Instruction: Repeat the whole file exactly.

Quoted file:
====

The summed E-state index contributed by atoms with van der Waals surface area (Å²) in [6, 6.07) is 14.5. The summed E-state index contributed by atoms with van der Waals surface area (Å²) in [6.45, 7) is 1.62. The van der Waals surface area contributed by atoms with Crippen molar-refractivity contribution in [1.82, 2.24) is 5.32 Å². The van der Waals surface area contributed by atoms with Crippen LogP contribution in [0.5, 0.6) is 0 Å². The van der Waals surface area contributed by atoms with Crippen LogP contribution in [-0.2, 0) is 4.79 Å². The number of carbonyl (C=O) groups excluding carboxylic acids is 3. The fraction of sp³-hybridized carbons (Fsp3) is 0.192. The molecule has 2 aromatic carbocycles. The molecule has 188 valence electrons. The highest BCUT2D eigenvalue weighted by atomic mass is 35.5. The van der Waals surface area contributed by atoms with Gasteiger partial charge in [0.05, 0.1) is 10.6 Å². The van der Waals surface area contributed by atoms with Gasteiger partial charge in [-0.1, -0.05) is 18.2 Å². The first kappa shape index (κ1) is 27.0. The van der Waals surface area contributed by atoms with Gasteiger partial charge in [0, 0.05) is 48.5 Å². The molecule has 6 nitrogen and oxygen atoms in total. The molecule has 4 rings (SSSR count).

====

The summed E-state index contributed by atoms with van der Waals surface area (Å²) in [6, 6.07) is 14.5. The summed E-state index contributed by atoms with van der Waals surface area (Å²) in [6.45, 7) is 1.62. The van der Waals surface area contributed by atoms with Crippen molar-refractivity contribution in [1.82, 2.24) is 5.32 Å². The van der Waals surface area contributed by atoms with Crippen LogP contribution in [0.5, 0.6) is 0 Å². The van der Waals surface area contributed by atoms with Crippen LogP contribution in [-0.2, 0) is 4.79 Å². The number of carbonyl (C=O) groups excluding carboxylic acids is 3. The fraction of sp³-hybridized carbons (Fsp3) is 0.192. The molecule has 2 aromatic carbocycles. The molecule has 188 valence electrons. The highest BCUT2D eigenvalue weighted by atomic mass is 35.5. The van der Waals surface area contributed by atoms with Gasteiger partial charge in [0.05, 0.1) is 10.6 Å². The van der Waals surface area contributed by atoms with Gasteiger partial charge in [-0.1, -0.05) is 18.2 Å². The first kappa shape index (κ1) is 27.0. The van der Waals surface area contributed by atoms with Gasteiger partial charge in [0, 0.05) is 48.5 Å². The molecule has 6 nitrogen and oxygen atoms in total. The molecule has 4 rings (SSSR count).